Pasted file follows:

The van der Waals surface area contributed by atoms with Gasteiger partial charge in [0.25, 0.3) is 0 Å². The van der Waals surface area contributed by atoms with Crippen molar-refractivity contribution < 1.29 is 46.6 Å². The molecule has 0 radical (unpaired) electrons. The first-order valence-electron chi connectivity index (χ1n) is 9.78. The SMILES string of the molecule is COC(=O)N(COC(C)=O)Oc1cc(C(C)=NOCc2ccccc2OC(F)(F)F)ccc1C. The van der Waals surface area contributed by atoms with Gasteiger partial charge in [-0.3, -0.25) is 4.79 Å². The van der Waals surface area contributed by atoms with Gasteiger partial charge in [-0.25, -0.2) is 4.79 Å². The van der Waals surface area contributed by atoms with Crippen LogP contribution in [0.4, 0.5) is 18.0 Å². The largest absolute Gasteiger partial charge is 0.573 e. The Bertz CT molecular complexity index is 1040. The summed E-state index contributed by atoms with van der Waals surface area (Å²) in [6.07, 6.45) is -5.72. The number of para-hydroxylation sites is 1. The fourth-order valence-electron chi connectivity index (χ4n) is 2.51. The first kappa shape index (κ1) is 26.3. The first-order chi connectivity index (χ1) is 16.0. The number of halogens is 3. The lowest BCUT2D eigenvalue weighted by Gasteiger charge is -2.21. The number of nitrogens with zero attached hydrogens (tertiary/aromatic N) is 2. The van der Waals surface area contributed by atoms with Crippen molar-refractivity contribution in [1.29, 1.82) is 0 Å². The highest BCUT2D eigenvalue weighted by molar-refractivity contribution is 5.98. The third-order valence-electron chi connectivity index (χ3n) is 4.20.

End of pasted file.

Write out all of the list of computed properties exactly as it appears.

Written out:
The van der Waals surface area contributed by atoms with Gasteiger partial charge in [0.25, 0.3) is 0 Å². The van der Waals surface area contributed by atoms with Crippen molar-refractivity contribution < 1.29 is 46.6 Å². The molecule has 0 radical (unpaired) electrons. The first-order valence-electron chi connectivity index (χ1n) is 9.78. The SMILES string of the molecule is COC(=O)N(COC(C)=O)Oc1cc(C(C)=NOCc2ccccc2OC(F)(F)F)ccc1C. The van der Waals surface area contributed by atoms with Gasteiger partial charge in [-0.3, -0.25) is 4.79 Å². The van der Waals surface area contributed by atoms with Gasteiger partial charge in [-0.25, -0.2) is 4.79 Å². The van der Waals surface area contributed by atoms with Crippen LogP contribution in [0.4, 0.5) is 18.0 Å². The largest absolute Gasteiger partial charge is 0.573 e. The Bertz CT molecular complexity index is 1040. The summed E-state index contributed by atoms with van der Waals surface area (Å²) in [6.07, 6.45) is -5.72. The number of para-hydroxylation sites is 1. The fourth-order valence-electron chi connectivity index (χ4n) is 2.51. The first kappa shape index (κ1) is 26.3. The first-order chi connectivity index (χ1) is 16.0. The number of halogens is 3. The lowest BCUT2D eigenvalue weighted by Gasteiger charge is -2.21. The number of nitrogens with zero attached hydrogens (tertiary/aromatic N) is 2. The van der Waals surface area contributed by atoms with Crippen molar-refractivity contribution in [1.29, 1.82) is 0 Å². The highest BCUT2D eigenvalue weighted by molar-refractivity contribution is 5.98. The third-order valence-electron chi connectivity index (χ3n) is 4.20.